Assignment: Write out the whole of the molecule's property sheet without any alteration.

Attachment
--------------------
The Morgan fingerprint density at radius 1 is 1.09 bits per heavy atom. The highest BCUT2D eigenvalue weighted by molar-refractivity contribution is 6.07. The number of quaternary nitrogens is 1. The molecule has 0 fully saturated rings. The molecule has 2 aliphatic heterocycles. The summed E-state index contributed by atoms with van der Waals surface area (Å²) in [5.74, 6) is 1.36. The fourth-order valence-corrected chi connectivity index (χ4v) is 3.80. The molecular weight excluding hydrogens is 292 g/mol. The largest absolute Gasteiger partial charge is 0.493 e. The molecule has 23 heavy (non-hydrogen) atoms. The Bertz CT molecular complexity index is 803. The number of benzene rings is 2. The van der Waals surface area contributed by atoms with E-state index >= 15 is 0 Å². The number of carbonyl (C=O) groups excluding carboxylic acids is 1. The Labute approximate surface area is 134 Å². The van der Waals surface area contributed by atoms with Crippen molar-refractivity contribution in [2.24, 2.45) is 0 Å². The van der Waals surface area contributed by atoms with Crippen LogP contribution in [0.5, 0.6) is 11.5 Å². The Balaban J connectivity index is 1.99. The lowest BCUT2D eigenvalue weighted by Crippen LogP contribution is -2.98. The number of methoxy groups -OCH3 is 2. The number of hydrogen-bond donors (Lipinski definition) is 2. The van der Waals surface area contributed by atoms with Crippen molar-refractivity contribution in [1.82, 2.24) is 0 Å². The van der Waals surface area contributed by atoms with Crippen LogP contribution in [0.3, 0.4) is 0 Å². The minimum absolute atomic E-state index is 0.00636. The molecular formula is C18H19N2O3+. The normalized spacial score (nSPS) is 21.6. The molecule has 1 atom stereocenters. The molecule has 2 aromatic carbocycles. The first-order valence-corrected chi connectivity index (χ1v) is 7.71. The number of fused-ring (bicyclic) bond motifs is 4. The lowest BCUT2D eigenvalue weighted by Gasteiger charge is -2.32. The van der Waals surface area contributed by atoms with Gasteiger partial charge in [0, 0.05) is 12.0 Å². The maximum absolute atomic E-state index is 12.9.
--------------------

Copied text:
The Morgan fingerprint density at radius 1 is 1.09 bits per heavy atom. The highest BCUT2D eigenvalue weighted by molar-refractivity contribution is 6.07. The number of quaternary nitrogens is 1. The molecule has 0 fully saturated rings. The molecule has 2 aliphatic heterocycles. The summed E-state index contributed by atoms with van der Waals surface area (Å²) in [5.74, 6) is 1.36. The fourth-order valence-corrected chi connectivity index (χ4v) is 3.80. The molecular weight excluding hydrogens is 292 g/mol. The largest absolute Gasteiger partial charge is 0.493 e. The molecule has 23 heavy (non-hydrogen) atoms. The Bertz CT molecular complexity index is 803. The number of benzene rings is 2. The van der Waals surface area contributed by atoms with E-state index >= 15 is 0 Å². The number of carbonyl (C=O) groups excluding carboxylic acids is 1. The Labute approximate surface area is 134 Å². The van der Waals surface area contributed by atoms with Crippen molar-refractivity contribution in [2.24, 2.45) is 0 Å². The van der Waals surface area contributed by atoms with Crippen LogP contribution in [0.5, 0.6) is 11.5 Å². The Balaban J connectivity index is 1.99. The lowest BCUT2D eigenvalue weighted by Crippen LogP contribution is -2.98. The number of methoxy groups -OCH3 is 2. The number of hydrogen-bond donors (Lipinski definition) is 2. The van der Waals surface area contributed by atoms with Crippen molar-refractivity contribution in [1.82, 2.24) is 0 Å². The van der Waals surface area contributed by atoms with Crippen LogP contribution in [0.3, 0.4) is 0 Å². The minimum absolute atomic E-state index is 0.00636. The molecular formula is C18H19N2O3+. The normalized spacial score (nSPS) is 21.6. The molecule has 1 atom stereocenters. The molecule has 2 aromatic carbocycles. The first-order valence-corrected chi connectivity index (χ1v) is 7.71. The number of fused-ring (bicyclic) bond motifs is 4. The lowest BCUT2D eigenvalue weighted by Gasteiger charge is -2.32. The van der Waals surface area contributed by atoms with Gasteiger partial charge in [0, 0.05) is 12.0 Å². The maximum absolute atomic E-state index is 12.9.